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Kolyma Stories

Kolyma Stories

作者 : Varlam Shalamov

出版社 : New York Review of Books

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定價 : NT 665

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內容簡介


Life in a Russian gulag, based on the author's own years in the Gulag, chronicled in an epic masterpiece.

Kolyma Stories is a masterpiece of twentieth-century literature, composed of short fictional tales based on Russian writer Varlam Shalamov's fifteen years in the Gulag. This NYRB Classics edition (and an accompanying second volume forthcoming in 2019) is the first complete English translation of Shalamov's stories, based on the definitive edition of his collected works, published in Russia in 2013.

Shalamov spent six years as a slave in the gold mines of Kolyma, a far northeast region of the USSR and one of the coldest and most inhospitable places on Earth, before finding a less intolerable life as a paramedic in the prison camps. He began writing his account of life in Kolyma after Stalin's death in 1953 and continued until his own physical and mental decline in the late 1970s.

In Kolyma Stories, the line between autobiography and fiction is indistinct: Everything in these stories was experienced or witnessed by Shalamov. His work records the real names of prisoners and their oppressors; he himself appears simply as "I" or "Shalamov," or at times under a pseudonym, such as Andreyev or Krist. These collected stories form the biography of a rare survivor, a historical record of the Gulag, and, because the stories have more than documentary value, a literary work of creative power and conviction. This new complete translation of Kolyma Stories will fill a significant gap in the English-language library of Russian literature.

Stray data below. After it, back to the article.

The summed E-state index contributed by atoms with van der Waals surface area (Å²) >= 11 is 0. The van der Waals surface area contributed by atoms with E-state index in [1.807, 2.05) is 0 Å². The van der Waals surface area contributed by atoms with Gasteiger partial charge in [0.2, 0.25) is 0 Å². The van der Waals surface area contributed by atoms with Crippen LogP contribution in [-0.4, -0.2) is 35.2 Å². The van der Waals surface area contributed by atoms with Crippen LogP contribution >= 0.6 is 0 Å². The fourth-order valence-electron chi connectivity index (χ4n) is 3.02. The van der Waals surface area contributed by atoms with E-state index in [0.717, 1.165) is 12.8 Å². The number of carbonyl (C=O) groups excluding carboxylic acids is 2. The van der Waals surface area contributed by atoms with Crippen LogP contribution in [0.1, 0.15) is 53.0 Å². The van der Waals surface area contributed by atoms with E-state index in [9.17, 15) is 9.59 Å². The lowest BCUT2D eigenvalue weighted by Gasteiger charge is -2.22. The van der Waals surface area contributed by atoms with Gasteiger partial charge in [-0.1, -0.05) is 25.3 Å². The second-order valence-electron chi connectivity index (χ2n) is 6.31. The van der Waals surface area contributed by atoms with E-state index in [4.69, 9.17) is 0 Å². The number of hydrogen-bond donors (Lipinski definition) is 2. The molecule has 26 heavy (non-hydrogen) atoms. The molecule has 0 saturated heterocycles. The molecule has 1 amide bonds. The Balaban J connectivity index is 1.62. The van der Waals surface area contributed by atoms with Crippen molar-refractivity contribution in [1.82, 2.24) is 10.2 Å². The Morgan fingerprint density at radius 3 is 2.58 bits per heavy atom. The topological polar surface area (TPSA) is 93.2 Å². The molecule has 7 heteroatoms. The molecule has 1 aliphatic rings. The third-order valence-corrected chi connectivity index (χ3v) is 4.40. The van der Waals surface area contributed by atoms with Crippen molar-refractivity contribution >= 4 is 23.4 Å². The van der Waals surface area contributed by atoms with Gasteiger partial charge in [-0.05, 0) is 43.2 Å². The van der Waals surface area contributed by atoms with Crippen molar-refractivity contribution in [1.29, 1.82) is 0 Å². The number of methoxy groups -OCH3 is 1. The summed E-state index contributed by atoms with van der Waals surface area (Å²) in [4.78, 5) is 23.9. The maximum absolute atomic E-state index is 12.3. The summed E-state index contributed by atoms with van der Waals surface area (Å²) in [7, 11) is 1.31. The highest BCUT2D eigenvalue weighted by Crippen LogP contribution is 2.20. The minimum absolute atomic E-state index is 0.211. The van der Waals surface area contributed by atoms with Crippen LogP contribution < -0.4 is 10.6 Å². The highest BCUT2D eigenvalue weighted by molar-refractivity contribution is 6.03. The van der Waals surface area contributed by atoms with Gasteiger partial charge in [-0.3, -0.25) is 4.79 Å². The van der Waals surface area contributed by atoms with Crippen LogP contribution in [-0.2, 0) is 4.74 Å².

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作者介紹
About the Author

Varlam Shalamov (1907-1982)
was born in Vologda, a small city outside of Moscow, to a teacher and a Russian Orthodox priest. Shalamov attended the Moscow State University in the Department of Soviet Law, and during his years as a student joined a group of Trotskyites. In 1929, he was arrested and sentenced to three years of hard labor and sent to a camp north of the Ural Mountains. After his release, he returned to Moscow, where he married, had a daughter, and worked as a journalist, and wrote poetry and short stories. In 1937, Shalamov was arrested again and spent the next seventeen years in the labor camps of the Kolyma River basin, a period that he would describe in his Kolyma Stories. He was released in the 1950s and allowed publish some of his poetry, though in the 1970s, when he was dependent on the Soviet Writers' Union for money, was forced to denounce his work abroad in a public letter.

Donald Rayfield
is emeritus professor of Russian and Georgian at Queen Mary, University of London. He introduced and translated Nikolai Gogol's Dead Souls from the Russian for NYRB Classics.

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